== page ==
Staats_holiday cards_calendars 2019_2020

We’re midway through November – a sure sign of the upcoming holidays and the new year.  For the past 16 years I have been offering my original line of holiday cards and desk calendars with my photographic images.

These four images are some of the samples for this year.  More information, along with the complete line of cards and calendars can be found by clicking on the corresponding tabs at the top of my blog page.  If you’d like more information about these distinctive gift items, whether for friends and family or for yourself, please contact me.

Thanks for following along with my blog journeys.  I wish you all joy during the upcoming holiday seasons, and a new year filled with beauty and amazement.

 

It was a cool fall day as I drove past the last farmer’s market of the season and I couldn’t pass it up.  There was plenty of squash, apples, and all the cold-weather veggies available, but my eyes went straight for some colorful dahlias – probably the last ones of the season.  Their burst of color was a welcome sight and I knew there wouldn’t be anything else flowering until next spring.  They have brightened the house and caught my eye as I passed through the room they were in, each time being thankful for this one last bouquet of the fall.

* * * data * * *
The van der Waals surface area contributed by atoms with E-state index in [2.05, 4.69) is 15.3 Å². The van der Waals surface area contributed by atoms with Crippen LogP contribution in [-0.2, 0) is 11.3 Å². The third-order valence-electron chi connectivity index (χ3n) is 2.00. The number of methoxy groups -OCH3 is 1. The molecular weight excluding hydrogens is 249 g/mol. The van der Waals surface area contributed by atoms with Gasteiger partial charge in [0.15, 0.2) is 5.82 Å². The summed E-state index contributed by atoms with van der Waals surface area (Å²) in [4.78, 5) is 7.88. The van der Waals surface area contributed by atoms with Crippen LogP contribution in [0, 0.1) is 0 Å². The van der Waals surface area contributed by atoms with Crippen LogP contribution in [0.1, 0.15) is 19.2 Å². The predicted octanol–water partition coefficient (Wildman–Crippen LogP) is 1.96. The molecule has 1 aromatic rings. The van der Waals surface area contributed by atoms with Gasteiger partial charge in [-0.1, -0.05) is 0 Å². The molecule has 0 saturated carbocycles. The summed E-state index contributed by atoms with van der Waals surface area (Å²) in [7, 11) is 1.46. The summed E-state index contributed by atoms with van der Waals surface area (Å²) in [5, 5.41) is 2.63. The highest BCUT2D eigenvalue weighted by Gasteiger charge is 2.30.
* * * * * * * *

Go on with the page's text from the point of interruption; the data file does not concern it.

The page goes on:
I was driving down a county road and this old weathered building caught my eye.  I’m not sure if it was a barn or just a building. Time has taken its toll as the white paint is now chipped and fading.  The door on the end appears to have been cut out of the wood planks and the hinge is completely rusted as is the handle and the lock that is holding the door shut.  As I studied this building I saw something flit in front of my camera.  Amidst the purple asters and other flowers and grasses surrounding this building was a monarch butterfly landing, feeding, and moving on to another flower.  Although the building is presently abandoned and lifeless, keeping its story to itself, there was much life and activity going on all around it.

The nights have a bit of coolness to them now, and the sunshine isn’t quite as hot as it was earlier this month.  Our daylight is becoming noticeably shorter as we move closer to fall.  The skies are filled with Canada geese flying over, strengthening the wings of the young ones as they prepare for migrating south; their honking fills the air.  I noticed these sedum blossoms the other day with spots of color in them.  They too are responding to the fast approaching change in the seasons.

It’s a true summer’s day –  blue sky above with white patchy clouds, and the sun is beating down with its warmth.  We are driving along some county roads in northern Wisconsin.  We’ve passed fields of green soybeans and acres of corn, all thriving in spite of the late planting season and the copious amounts of rain this year.  But up ahead is a bright and welcome sight — at an intersection there is a sea of yellow on one side of the road.  It stretches off to the trees in the distance, and it is a glorious field of sunflowers.  Faces to the east, backlit by the sun, the large blossoms are nodding in the wind.  To me this is the epitome of summer, and I’ll soak it in to remember during the not-so-summery days that lie ahead.